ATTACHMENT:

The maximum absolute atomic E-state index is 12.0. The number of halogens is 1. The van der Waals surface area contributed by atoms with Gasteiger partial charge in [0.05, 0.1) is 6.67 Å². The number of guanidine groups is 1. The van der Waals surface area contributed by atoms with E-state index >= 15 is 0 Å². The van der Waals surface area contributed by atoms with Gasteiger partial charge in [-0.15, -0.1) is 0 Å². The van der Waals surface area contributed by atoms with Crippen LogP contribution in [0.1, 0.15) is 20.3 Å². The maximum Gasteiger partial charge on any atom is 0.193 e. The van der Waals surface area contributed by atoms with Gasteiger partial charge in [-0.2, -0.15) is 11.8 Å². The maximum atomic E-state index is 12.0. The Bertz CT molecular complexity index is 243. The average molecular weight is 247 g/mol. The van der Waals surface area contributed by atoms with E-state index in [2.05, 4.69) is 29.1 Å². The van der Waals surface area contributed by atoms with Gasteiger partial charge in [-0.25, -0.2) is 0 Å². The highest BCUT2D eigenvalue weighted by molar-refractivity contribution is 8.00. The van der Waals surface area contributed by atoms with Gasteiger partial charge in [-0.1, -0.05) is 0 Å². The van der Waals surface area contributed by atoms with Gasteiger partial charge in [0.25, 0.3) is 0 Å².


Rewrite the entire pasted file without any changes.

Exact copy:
The maximum absolute atomic E-state index is 12.0. The number of halogens is 1. The van der Waals surface area contributed by atoms with Gasteiger partial charge in [0.05, 0.1) is 6.67 Å². The number of guanidine groups is 1. The van der Waals surface area contributed by atoms with E-state index >= 15 is 0 Å². The van der Waals surface area contributed by atoms with Gasteiger partial charge in [-0.15, -0.1) is 0 Å². The van der Waals surface area contributed by atoms with Crippen LogP contribution in [0.1, 0.15) is 20.3 Å². The maximum Gasteiger partial charge on any atom is 0.193 e. The van der Waals surface area contributed by atoms with Gasteiger partial charge in [-0.2, -0.15) is 11.8 Å². The maximum atomic E-state index is 12.0. The Bertz CT molecular complexity index is 243. The average molecular weight is 247 g/mol. The van der Waals surface area contributed by atoms with E-state index in [2.05, 4.69) is 29.1 Å². The van der Waals surface area contributed by atoms with Gasteiger partial charge in [-0.25, -0.2) is 0 Å². The highest BCUT2D eigenvalue weighted by molar-refractivity contribution is 8.00. The van der Waals surface area contributed by atoms with Gasteiger partial charge in [-0.1, -0.05) is 0 Å². The van der Waals surface area contributed by atoms with Gasteiger partial charge in [0.25, 0.3) is 0 Å².